There are some spectacular autumn colours this year and larch, which never disappoints, is particularly striking in the Neath and Afan Valleys at the moment. The photo above was taken today, looking west down the River Afan towards Rhyslyn near Pontrhydyfen. I love the way the golden larch canopies bring the darker coloured spruces and pines into relief. None of the other conifers in our plantations support such a rich biodiversity of plants and lichens. These deciduous forests have been a sanctuary for wood warblers, a surrogate home for bluebells and usually become carpeted with bryophytes more typical of upland oak woodland as they mature. The light and 'airy' nature of larch woods also provides ideal conditions for lichens, like Parmelia perlata (below) and Usnea subfloridana which often cover the twigs and branches.
And even in a poor year for toadstools, there's always some Larch Bolete (Suillus grevillei) to be found.
If you take a drive along the A465 to Glyn Neath, you'll get a good picture of the amount of larch forest that is bedded into the Neath Valley. Its removal (or death) will reveal a radically different landscape - you don't know what you've got 'til it's gone!
Forty years ago I had mixed feelings (mostly negative) about conifer plantation, but larch has melded gracefully into the local environment. I will miss this.
07 November 2012
06 November 2012
|(c) C. Richards|
"The high tops are very special. For the naturalist it is a chance to be mysteriously transported 2500 kilometres to the north and experience wild, virtually Arctic conditions where man's influence is not easily visible. The mountain tops can be dangerous, with snow storms any time of the year, when one feels insignificant and vulnerable to the elements. Yet at other times, under clear blue skies, it is a magical world with breathtaking views in all directions and perhaps, a Dotterel nearby!"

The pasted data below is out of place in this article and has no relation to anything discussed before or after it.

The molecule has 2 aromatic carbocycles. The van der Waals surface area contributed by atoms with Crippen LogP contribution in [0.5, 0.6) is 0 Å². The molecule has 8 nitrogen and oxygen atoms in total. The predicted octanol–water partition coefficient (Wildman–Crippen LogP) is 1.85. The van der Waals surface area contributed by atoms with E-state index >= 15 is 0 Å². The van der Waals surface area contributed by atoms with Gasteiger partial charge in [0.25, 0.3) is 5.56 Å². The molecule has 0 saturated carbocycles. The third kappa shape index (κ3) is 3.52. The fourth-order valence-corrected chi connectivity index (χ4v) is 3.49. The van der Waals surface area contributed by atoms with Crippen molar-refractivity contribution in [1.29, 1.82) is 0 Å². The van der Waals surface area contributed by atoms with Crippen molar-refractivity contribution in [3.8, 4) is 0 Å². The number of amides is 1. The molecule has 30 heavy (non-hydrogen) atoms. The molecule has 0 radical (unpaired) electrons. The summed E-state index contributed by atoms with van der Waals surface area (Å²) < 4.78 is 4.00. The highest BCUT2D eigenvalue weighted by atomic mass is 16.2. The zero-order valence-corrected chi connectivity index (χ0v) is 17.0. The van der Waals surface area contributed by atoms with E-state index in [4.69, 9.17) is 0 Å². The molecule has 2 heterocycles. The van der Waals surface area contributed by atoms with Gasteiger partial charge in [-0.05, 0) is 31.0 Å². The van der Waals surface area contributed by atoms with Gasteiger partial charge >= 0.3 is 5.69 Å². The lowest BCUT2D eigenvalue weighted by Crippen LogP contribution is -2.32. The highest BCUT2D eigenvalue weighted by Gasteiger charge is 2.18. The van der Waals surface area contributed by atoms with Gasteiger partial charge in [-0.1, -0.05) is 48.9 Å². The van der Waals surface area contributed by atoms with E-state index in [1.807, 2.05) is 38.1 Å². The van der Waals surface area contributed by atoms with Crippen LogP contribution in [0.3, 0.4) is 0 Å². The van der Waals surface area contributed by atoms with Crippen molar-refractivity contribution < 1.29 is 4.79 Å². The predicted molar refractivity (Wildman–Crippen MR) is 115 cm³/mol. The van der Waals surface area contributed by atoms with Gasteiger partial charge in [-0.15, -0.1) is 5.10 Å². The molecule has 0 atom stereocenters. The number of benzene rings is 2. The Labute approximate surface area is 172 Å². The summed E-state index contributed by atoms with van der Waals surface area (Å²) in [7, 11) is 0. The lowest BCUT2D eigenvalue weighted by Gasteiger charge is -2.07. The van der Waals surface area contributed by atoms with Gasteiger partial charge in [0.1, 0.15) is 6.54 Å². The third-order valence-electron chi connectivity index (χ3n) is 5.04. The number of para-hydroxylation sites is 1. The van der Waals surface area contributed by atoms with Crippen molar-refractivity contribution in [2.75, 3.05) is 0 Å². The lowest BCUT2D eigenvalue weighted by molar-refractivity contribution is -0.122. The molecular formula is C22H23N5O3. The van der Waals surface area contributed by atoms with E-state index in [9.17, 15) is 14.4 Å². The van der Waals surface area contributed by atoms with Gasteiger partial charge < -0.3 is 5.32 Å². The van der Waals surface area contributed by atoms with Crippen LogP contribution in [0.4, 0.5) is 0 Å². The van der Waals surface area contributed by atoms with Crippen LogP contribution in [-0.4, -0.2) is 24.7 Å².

Please follow the link below where further details can be found on how to acquire the book, with a foreword by Iolo Williams.
Dotterel Days flyer - click here
05 November 2012
|Tulip-tree with 8.61m basal girth|
Like so many good articles in British Wildlife, Steven Falk’s ‘Tree-hunting in Warwickshire’ inspired Sandra and myself to venture out in yesterday’s dreary weather to see what we could find around Swansea. We knew about a large Tulip-tree (Liriodendron tulipifera) in Sketty and with a rough grid-ref it wasn’t difficult to spot. The girth around the base measured 8.61m (5.57m around the main trunk at 1.5m), which must make it one of the largest trees in Swansea. There was also a sizeable, multi-stem Horse-chestnut (Aesculus hippocastanum) nearby with a basal girth of 4.47m (2.04m at 1.5m along the widest trunk). Not far away were two Dawn Redwoods (Metasequoia glyptostroboides) with 2.5m girths at breast height (gbh – measured 1.5m above ground).
|two Dawn Redwoods forming a single crown|
We also measured an Ash (Fraxinus excelsior) by the tea (& cake!) shop at Perriswood Archery & Falconry centre that had an impressive 3.54m gbh. How long will we see these graceful trees in our landscape? Are the press just getting carried away, or is this another potential Dutch Elm Disease epidemic in the making? Only time will tell...
We also had time for a casual look at a few of the veteran trees on the edge of the Penrice estate by Mill Wood, which looked most impressive. One hollow Beech (Fagus sylvatica) had Porcelain Fungus (Oudemansiella mucida) fruiting inside the trunk.
|Ash at Perriswood|
01 November 2012
Just to prove that it's not too late in the season to find flowering plants of interest, Richard & Kath Pryce noted Sticky Groundsel (Senecio viscosus) and Shaggy Soldier (Galinsoga quadriradiata) growing as pavement weeds not far from the dental practice in Alexander Road. Both are uncommon in the county, the latter more so.